Starting this semester, the Communication Department will offer a major in philanthropy.
The degree will be the first in the state of Texas and the second in the nation.
Philanthropy means giving one’s time, talent or treasure, said Colton Strawser, philanthropy lecturer and coordinator for the program. Time can be given through volunteering, talent can be whatever one is good at and treasure refers to money.
“Essentially, what the study of philanthropy does [is] it allows us to figure out how can we connect all of those lovely ideas of changing the world and actually make them happen,” Strawser said.
This program was started in response to the need for professionalization in the community and worldwide, he said.
“Nonprofits that these students are gonna work for actually said ‘Well, these are the skills we need in our employees,’ and we incorporated those into the degree," Strawser said.
The program is a collaboration between the College of Business, where students are required to obtain a business philanthropy certificate or minor, and the English Department.
The English Department provides courses for grant writing and technical writing, while the College of Business teaches courses on human resources, nonprofit accounting, wealth, and managing organizations and volunteers, Strawser said.
He said the degree is a management degree that will allow students to help raise funds, awareness and recognition for a nonprofit’s cause.
The major requires 42 semester hours in pre-professional courses, 54 semester hours in professional courses and additional hours for the required minor or certificate in business philanthropy. The certificate requires 12 hours, while the minor requires 18 hours with 6 hours in electives for the minor and 12 hours for the certificate, according to the university catalog.
Public health senior Adam Gonzales said the major is needed, especially with an increase in social movements aspiring for change and awareness.
“I think it’s just a big thing because it shows that you are involved in the community, and it feels like you are contributing to change,” Gonzales said. “That’s something very important.”
Communication Department chair Charla Markham Shaw said the bulk of the classes for the degree are offered this fall so students do not have to wait and can start right away, but she recommends they get advising first.
The first introduction to nonprofits and philanthropy class is currently offered and will be offered in the spring along with fundraising and development, the second new philanthropy class, Markham Shaw said.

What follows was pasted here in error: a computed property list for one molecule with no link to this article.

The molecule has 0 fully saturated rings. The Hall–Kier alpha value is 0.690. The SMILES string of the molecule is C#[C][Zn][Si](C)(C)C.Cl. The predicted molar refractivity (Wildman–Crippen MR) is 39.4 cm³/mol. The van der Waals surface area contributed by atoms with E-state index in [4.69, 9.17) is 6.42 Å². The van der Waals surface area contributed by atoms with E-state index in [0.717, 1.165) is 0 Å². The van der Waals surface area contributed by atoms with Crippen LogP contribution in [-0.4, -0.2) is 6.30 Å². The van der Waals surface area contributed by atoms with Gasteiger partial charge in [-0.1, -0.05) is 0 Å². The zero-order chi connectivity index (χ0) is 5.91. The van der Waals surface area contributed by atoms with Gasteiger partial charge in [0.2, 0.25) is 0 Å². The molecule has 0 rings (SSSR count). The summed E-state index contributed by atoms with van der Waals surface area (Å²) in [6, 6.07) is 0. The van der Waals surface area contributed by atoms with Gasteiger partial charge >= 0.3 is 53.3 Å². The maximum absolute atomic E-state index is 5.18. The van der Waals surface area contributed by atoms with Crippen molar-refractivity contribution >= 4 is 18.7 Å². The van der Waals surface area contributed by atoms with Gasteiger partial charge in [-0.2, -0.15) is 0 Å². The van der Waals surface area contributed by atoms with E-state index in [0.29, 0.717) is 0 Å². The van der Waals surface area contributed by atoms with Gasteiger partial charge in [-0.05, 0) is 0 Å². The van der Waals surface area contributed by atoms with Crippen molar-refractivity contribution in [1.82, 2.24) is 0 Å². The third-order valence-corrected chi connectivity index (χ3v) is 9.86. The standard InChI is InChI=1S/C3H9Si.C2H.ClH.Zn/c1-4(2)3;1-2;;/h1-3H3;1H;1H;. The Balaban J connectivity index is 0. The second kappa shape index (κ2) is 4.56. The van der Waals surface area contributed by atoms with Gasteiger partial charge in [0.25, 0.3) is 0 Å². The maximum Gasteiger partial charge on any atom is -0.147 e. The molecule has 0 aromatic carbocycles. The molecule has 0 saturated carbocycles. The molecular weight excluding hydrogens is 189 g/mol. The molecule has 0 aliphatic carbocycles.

Someone may want to help people and be a teacher, nurse or social worker, but they might not be comfortable with the work involved, Markham Shaw said. Philanthropy is another opportunity to do that.
One might not be on the frontlines delivering vaccines or therapy, but they can help provide the infrastructure so that those people who know how to do that can, she said.
“This degree gives you another opportunity to see if this skill set is more aligned with what your natural inclinations are,” she said. “You will still be giving back but in a different way than you originally thought.”
Public relations specialist Jennifer Little helped create new curricula for the program and said that because there are public relations students interested in nonprofit organization, she has naturally woven some of that work into her classes.
In one section of her public relations campaigns classes, students can choose to work on social media and content with four nonprofit organizations out of 22 local and international organizations that are interested in working with UTA, she said.
“We look at nonprofits as they’re selling their mission, and they are doing good work in communities all over the country and world, but to do that they are raising funds,” Little said. “It’s a lot of making sure that the PR and the stories that these nonprofits tell lend themselves to support the fundraising.”
Strawser said he has about two or three students that have declared philanthropy as their major, and a handful of students are waiting for the minor to be reviewed.
He hopes to start a UTA Collegiate Chapter of the Association of Fundraising Professionals where philanthropy students will have field mentors and internships to gain experience with nonprofit organizations.
Everyone has a little spark that fuels their fire to give to the community or to serve, Strawser said. A philanthropy degree helps channel that energy to help get people to make a change.
“That's what I tell students that are interested in this sort of degree program: ‘What makes you upset about the world, and do you think we can change it?’” he said. “If the answer is ‘yes,’ then great, let’s talk about it.”